Thursday, November 6, 2014

I'm hip, I'm no square

I'm alert, I'm awake, I'm aware.
I am always on the scene.
Making the rounds, digging the sounds.
I read P[rogressive] Magazine. 

And I worry about conservativesLike Hayek did, man.
 ...most of Hayek’s assessment was scathing. Too often, he argued, conservatives foolishly object to novelty as such, because they “lack the courage to welcome the same undesigned change from which new tools of human endeavor will emerge.” And he complained that they are far too fond of established authority. “The conservative does not object to coercion or arbitrary power so long as it used for what he regards as the right purposes.”
We thank Scott Sumner for the pointer to Cass Sunstein's latest. But we think he doth protest too much in the wrong direction. If there is a group uneasy about the future that Larry Page's Google, say, sees;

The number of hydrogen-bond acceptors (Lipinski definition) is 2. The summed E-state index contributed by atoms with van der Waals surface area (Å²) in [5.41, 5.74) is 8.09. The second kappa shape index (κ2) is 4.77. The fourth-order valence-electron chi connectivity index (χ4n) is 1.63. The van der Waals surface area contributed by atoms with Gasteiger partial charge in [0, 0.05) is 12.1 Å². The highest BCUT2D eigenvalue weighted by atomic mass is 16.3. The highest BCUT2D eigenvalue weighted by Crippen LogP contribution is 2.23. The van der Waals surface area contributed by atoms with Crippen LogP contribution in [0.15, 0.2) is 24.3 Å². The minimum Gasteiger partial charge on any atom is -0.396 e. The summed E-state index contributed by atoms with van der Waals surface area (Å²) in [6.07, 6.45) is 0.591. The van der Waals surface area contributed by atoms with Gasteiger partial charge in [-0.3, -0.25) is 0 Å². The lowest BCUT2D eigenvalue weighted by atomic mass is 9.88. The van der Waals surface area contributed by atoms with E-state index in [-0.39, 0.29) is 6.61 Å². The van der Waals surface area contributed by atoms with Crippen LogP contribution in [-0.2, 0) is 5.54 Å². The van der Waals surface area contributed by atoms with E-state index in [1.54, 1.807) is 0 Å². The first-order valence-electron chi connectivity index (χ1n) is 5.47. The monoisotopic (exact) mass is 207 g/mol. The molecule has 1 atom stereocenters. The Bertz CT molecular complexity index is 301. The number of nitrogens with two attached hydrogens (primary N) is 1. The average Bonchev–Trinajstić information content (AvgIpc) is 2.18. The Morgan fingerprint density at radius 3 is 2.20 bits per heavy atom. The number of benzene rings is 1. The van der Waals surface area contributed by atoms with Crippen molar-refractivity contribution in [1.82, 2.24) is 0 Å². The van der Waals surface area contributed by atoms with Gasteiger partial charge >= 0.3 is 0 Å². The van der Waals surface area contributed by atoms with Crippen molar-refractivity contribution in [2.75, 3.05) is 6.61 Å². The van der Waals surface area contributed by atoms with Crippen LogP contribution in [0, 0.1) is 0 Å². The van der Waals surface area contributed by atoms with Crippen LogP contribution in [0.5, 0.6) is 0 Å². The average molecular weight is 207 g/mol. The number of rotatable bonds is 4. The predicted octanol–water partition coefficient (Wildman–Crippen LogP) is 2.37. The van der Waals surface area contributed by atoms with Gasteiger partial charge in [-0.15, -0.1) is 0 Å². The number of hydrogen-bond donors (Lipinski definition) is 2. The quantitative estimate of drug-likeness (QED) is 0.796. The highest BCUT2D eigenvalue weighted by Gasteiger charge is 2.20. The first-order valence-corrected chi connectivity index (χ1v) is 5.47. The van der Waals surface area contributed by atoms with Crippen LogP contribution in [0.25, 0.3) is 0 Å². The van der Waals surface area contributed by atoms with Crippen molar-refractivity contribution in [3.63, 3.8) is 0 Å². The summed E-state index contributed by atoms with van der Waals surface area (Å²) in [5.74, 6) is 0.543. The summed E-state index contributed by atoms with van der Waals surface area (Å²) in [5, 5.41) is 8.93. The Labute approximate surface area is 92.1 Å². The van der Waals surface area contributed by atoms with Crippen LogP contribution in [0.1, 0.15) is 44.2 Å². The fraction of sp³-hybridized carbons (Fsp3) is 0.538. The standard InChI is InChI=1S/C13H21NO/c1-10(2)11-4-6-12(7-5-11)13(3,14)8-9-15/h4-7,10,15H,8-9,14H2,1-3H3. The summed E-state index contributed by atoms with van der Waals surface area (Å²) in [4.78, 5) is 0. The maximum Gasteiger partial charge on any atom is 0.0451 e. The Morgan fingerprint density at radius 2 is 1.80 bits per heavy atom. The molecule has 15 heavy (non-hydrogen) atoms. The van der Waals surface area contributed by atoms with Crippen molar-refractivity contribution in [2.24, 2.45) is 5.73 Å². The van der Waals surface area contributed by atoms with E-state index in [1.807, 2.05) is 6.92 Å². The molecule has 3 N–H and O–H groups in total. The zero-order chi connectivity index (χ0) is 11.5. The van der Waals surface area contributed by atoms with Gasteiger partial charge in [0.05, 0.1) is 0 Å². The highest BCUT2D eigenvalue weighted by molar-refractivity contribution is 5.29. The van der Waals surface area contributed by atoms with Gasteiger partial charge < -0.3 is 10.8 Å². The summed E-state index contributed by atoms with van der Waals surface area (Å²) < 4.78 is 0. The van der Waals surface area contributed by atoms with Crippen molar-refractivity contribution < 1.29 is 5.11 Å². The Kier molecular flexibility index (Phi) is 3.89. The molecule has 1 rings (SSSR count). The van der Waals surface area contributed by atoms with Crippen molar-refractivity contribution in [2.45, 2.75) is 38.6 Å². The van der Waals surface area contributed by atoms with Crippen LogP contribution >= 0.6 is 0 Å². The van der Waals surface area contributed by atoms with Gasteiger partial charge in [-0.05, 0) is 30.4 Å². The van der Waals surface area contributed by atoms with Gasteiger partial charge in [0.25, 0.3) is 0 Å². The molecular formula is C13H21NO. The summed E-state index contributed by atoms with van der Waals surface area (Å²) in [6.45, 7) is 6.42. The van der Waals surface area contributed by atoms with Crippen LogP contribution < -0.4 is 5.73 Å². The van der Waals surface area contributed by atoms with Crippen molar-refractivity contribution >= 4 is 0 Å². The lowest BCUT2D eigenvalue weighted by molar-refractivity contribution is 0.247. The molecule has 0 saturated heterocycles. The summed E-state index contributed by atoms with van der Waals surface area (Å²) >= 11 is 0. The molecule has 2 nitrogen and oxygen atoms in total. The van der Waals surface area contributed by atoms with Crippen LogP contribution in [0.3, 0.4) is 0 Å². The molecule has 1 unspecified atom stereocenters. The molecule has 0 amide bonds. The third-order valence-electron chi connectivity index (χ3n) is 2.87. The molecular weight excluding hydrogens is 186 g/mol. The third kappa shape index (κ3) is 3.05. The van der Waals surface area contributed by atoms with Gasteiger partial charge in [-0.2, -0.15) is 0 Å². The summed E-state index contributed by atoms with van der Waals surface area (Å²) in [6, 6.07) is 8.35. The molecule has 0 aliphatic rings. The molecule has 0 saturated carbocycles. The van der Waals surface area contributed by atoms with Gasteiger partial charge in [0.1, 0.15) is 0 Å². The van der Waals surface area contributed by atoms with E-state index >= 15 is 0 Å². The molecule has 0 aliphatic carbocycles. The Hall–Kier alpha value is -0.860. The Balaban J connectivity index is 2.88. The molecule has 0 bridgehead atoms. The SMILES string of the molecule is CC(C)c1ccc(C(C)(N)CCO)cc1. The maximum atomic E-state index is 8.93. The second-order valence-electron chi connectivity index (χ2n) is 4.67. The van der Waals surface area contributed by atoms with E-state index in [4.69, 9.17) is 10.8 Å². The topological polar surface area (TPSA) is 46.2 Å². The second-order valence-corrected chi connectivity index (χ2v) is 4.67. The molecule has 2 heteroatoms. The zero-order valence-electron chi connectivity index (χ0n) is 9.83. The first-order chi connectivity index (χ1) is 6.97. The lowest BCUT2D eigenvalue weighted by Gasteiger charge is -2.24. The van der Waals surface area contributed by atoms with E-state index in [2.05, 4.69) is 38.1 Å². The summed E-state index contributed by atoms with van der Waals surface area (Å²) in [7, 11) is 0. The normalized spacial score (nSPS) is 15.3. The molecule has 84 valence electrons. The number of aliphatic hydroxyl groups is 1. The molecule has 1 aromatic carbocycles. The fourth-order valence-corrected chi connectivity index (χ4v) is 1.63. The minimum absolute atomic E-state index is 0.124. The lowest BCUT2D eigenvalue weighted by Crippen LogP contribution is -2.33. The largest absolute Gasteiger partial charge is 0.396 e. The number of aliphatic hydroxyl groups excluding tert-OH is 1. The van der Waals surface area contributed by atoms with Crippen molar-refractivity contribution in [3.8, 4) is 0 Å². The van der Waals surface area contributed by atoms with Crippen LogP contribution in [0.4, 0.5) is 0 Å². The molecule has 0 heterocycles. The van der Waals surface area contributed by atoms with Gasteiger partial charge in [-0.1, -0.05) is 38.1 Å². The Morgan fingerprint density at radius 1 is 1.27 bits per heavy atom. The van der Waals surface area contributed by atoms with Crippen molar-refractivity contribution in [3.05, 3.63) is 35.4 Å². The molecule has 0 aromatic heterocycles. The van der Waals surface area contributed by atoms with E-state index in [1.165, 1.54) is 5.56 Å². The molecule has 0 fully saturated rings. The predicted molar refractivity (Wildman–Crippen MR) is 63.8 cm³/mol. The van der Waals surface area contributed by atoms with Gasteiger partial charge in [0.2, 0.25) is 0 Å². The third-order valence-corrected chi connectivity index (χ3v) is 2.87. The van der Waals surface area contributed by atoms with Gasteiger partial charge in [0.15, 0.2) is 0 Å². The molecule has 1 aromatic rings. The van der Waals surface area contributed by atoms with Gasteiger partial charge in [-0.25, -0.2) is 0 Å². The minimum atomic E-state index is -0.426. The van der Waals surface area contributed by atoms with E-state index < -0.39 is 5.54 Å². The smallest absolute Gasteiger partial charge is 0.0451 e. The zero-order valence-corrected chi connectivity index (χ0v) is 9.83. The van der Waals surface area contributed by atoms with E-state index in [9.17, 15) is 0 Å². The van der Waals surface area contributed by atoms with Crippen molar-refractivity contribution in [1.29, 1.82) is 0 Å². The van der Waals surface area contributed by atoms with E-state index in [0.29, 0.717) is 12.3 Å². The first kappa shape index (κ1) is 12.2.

“I think people see the disruption but they don’t really see the positive,” says Page. “They don’t see it as a life-changing kind of thing . . . I think the problem has been people don’t feel they are participating in it.”
A perennial optimist when it comes to technology, he argues that all that will change. Rapid improvements in artificial intelligence, for instance, will make computers and robots adept at most jobs. Given the chance to give up work, nine out of 10 people “wouldn’t want to be doing what they’re doing today”.
What of people who might regret losing their work? Once jobs have been rendered obsolete by technology, there is no point wasting time hankering after them, says Page. “The idea that everyone should slavishly work so they do something inefficiently so they keep their job – that just doesn’t make any sense to me. That can’t be the right answer.”
Nor can you waste time worrying that someone, somewhere, somehow might be getting rich. That's a tune for sticks-in-the-mud like Thomas Piketty, Paul Krugman, Kshama Sawant and Elizabeth Warren to hum.

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